The Boston Bruins are back on the road this upcoming weekend as they'll play the Maple Leafs in Toronto after hosting the Detroit Red Wings tomorrow night at TD. 

If you've been watching road games on NESN and noticed a little something different it's because NESN decided that their broadcast team won't travel on road games this year. 

The decision has been financial after NESN took a bit of a hit like most companies during the pandemic. 

However Jack Edwards while understanding the decision doesn't like it all as calling the games from the studio doesn't let him do his job to the best of his abilities. He doesn't have any extra camera angles he's just watching the same screen as everybody at home. 

“Guys, all the time, skate into the frame at 15 miles an hour and crack a 90-mile-an-hour one-timer,” Edwards said. “And I have no idea who it is.”

“The captains of the ship have determined that this is the way we’re going to chart our course,” Edwards said. “I’m going to do the best job I can. I have benefited from their acceptance of my protests. They’re doing what is best for NESN. That’s their job.”

He totally gets it though. 

“We had done eight hockey games in the previous 10 months. You can imagine what that did to the bottom line,” Edwards said, referring to the start of the 2020-21 season. “To their credit, NESN laid nobody off during the pandemic. That is remarkable humanity, especially in the broadcast world, where an entire competitor shut down. NBC Sports Boston vanished. Nobody lost his or her job at NESN. I trust them. I respectfully voiced my opinion, sometimes too loudly for their ears. But they have the best interests of everybody at the network in mind when they take these actions. They know I’m not going to like it. But they tolerate me.”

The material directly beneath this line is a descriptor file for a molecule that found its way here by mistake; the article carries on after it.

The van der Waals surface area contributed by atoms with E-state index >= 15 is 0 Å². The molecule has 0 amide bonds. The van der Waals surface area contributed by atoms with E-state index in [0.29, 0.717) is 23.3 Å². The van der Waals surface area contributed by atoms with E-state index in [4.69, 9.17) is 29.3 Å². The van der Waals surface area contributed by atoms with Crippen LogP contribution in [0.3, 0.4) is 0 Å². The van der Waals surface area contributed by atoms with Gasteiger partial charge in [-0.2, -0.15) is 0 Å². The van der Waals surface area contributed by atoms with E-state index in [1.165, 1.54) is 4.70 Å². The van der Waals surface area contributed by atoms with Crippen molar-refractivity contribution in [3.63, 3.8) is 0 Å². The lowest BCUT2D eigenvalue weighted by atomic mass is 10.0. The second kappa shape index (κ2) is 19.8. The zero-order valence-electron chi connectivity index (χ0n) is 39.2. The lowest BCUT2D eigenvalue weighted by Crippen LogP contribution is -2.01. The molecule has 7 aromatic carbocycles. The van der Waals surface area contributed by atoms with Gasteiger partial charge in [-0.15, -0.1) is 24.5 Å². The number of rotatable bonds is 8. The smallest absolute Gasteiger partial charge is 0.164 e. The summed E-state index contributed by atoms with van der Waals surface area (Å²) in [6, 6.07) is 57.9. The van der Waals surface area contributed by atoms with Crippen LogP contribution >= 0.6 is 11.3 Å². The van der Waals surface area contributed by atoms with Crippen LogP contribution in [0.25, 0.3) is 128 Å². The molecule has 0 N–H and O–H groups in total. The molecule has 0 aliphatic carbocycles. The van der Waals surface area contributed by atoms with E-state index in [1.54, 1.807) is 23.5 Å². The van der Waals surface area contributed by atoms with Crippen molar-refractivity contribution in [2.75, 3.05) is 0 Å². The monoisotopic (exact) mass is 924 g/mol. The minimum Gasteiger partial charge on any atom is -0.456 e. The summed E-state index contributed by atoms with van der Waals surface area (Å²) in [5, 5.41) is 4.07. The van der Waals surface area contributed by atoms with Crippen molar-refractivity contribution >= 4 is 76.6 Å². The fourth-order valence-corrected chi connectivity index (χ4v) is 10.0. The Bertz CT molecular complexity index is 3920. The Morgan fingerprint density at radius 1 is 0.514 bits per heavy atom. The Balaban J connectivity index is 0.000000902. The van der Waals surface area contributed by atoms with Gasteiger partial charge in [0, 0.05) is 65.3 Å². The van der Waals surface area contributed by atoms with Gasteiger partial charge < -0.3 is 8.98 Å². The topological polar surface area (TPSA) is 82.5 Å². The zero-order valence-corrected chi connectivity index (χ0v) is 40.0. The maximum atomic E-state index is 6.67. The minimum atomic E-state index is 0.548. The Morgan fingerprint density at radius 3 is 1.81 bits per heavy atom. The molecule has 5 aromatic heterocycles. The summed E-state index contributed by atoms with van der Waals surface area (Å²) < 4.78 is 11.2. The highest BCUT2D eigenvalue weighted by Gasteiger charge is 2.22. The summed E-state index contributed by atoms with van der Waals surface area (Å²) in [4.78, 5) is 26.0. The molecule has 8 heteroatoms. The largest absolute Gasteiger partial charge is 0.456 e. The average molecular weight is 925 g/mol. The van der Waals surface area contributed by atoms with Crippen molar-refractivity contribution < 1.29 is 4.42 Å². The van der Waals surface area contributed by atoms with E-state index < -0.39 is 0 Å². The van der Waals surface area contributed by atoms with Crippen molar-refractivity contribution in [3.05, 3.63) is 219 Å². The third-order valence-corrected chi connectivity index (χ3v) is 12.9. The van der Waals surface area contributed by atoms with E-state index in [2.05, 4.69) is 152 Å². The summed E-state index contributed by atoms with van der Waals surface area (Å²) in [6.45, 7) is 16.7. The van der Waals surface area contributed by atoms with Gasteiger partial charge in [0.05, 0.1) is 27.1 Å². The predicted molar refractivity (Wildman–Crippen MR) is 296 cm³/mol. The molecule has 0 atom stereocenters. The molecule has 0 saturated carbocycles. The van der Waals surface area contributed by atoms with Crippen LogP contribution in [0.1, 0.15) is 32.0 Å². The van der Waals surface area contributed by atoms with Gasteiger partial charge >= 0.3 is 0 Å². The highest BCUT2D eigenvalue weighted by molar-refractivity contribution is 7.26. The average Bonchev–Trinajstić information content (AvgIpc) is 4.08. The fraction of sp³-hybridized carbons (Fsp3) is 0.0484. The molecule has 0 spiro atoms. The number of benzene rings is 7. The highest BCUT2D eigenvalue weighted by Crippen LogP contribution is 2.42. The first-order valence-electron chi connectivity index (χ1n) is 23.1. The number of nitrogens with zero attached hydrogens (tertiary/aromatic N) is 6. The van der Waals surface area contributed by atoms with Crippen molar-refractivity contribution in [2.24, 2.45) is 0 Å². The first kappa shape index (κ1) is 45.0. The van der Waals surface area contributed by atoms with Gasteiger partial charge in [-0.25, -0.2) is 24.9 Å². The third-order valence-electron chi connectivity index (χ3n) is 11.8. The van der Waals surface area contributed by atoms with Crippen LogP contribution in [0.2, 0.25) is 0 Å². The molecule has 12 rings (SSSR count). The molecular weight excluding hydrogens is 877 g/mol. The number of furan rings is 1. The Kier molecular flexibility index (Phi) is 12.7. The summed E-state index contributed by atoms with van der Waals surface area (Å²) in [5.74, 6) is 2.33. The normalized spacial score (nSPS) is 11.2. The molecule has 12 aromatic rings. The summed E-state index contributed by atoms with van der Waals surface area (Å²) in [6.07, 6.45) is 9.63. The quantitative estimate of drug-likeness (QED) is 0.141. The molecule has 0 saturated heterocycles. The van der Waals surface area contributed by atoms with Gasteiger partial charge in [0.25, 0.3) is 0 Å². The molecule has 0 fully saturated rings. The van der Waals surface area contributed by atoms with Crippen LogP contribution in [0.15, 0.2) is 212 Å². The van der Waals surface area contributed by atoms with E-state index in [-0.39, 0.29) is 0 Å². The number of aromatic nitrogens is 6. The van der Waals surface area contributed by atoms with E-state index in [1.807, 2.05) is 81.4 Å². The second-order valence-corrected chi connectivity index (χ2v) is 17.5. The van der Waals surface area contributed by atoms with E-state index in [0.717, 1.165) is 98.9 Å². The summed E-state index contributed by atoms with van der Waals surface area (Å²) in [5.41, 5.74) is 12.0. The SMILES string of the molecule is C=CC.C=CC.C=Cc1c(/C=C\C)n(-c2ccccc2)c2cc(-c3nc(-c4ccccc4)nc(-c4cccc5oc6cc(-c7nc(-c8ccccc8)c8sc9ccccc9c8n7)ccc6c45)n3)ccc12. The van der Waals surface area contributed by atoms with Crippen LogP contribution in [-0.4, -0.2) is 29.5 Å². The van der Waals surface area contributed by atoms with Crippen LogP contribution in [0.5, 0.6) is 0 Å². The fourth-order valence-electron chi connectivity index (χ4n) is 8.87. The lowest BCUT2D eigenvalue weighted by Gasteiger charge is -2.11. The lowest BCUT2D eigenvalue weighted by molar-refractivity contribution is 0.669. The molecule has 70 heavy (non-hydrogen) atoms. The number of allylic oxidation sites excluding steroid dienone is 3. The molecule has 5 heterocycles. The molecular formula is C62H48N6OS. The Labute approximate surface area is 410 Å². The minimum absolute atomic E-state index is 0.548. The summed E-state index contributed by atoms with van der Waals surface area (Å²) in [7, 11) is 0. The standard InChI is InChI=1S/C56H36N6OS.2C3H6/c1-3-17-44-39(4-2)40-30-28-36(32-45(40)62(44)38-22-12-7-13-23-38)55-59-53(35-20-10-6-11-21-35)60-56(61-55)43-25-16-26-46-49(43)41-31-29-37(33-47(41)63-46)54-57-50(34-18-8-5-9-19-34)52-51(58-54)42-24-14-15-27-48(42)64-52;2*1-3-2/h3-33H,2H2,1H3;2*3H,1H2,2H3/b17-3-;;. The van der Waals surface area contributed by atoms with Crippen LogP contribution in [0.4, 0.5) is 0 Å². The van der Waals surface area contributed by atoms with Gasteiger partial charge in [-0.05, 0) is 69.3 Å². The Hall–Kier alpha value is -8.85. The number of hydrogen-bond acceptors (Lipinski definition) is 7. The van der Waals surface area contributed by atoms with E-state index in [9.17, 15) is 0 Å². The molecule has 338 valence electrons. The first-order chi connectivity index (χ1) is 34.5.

Edwards find's it hard to paint the picture he does so well while he's not actually at the games. 

“It’s a sensual experience that is difficult to describe. The painting has an aura about it. We ended up staying so long that the docent asked us to leave,” Edwards said. “That, in a nutshell, explains the difference between watching a game on TV and being there. Especially for hockey, with all its details, subtleties, raw speed and the violent nature of the game and unpredictability of the game. There are so many things going on in so many places simultaneously that affect the outcome of the game.”

“I listen to the airchecks. I cannot manufacture that emotion without being there,” Edwards said. “Because television is two-dimensional. I have to play it safer. There are a lot of guys who call games sensationally off a monitor. In my estimation of my own work, I’m not one of them.”

What do you think of Edwards' comments?